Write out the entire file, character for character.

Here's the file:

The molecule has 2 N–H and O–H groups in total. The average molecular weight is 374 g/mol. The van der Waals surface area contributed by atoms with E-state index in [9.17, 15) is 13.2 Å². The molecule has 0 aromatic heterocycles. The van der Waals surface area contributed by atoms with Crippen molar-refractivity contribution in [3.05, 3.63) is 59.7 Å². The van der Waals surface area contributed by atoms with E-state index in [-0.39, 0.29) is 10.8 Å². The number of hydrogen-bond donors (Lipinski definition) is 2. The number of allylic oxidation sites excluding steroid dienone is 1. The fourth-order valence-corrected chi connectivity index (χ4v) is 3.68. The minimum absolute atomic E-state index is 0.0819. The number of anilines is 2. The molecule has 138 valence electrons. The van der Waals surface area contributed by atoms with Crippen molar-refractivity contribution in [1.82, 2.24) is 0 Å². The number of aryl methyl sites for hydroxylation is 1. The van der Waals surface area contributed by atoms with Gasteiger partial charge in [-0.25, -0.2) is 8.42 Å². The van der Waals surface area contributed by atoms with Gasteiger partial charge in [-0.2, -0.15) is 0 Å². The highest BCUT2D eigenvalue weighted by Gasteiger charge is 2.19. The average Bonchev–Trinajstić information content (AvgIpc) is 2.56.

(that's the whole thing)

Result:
The molecule has 2 N–H and O–H groups in total. The average molecular weight is 374 g/mol. The van der Waals surface area contributed by atoms with E-state index in [9.17, 15) is 13.2 Å². The molecule has 0 aromatic heterocycles. The van der Waals surface area contributed by atoms with Crippen molar-refractivity contribution in [3.05, 3.63) is 59.7 Å². The van der Waals surface area contributed by atoms with E-state index in [-0.39, 0.29) is 10.8 Å². The number of hydrogen-bond donors (Lipinski definition) is 2. The number of allylic oxidation sites excluding steroid dienone is 1. The fourth-order valence-corrected chi connectivity index (χ4v) is 3.68. The minimum absolute atomic E-state index is 0.0819. The number of anilines is 2. The molecule has 138 valence electrons. The van der Waals surface area contributed by atoms with Crippen molar-refractivity contribution in [1.82, 2.24) is 0 Å². The number of aryl methyl sites for hydroxylation is 1. The van der Waals surface area contributed by atoms with Gasteiger partial charge in [-0.25, -0.2) is 8.42 Å². The van der Waals surface area contributed by atoms with Gasteiger partial charge in [-0.2, -0.15) is 0 Å². The highest BCUT2D eigenvalue weighted by Gasteiger charge is 2.19. The average Bonchev–Trinajstić information content (AvgIpc) is 2.56.